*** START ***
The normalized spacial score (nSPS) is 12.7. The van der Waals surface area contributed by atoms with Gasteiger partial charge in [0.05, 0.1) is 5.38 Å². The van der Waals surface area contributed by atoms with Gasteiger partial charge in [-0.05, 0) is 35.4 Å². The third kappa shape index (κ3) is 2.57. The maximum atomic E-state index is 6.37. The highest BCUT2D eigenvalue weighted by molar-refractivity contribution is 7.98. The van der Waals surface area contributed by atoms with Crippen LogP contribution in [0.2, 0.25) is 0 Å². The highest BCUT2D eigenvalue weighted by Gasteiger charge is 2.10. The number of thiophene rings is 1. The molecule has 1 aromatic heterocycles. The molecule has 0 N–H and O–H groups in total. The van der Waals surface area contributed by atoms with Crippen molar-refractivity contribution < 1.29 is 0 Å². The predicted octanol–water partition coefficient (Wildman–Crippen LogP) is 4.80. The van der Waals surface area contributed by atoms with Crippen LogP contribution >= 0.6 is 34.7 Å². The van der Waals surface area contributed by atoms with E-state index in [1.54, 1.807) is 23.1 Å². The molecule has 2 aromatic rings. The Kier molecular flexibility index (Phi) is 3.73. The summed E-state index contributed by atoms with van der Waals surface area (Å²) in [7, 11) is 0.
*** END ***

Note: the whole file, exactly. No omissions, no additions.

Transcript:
The normalized spacial score (nSPS) is 12.7. The van der Waals surface area contributed by atoms with Gasteiger partial charge in [0.05, 0.1) is 5.38 Å². The van der Waals surface area contributed by atoms with Gasteiger partial charge in [-0.05, 0) is 35.4 Å². The third kappa shape index (κ3) is 2.57. The maximum atomic E-state index is 6.37. The highest BCUT2D eigenvalue weighted by molar-refractivity contribution is 7.98. The van der Waals surface area contributed by atoms with Crippen LogP contribution in [0.2, 0.25) is 0 Å². The highest BCUT2D eigenvalue weighted by Gasteiger charge is 2.10. The number of thiophene rings is 1. The molecule has 1 aromatic heterocycles. The molecule has 0 N–H and O–H groups in total. The van der Waals surface area contributed by atoms with Crippen molar-refractivity contribution < 1.29 is 0 Å². The predicted octanol–water partition coefficient (Wildman–Crippen LogP) is 4.80. The van der Waals surface area contributed by atoms with Crippen LogP contribution >= 0.6 is 34.7 Å². The van der Waals surface area contributed by atoms with E-state index in [1.54, 1.807) is 23.1 Å². The molecule has 2 aromatic rings. The Kier molecular flexibility index (Phi) is 3.73. The summed E-state index contributed by atoms with van der Waals surface area (Å²) in [7, 11) is 0.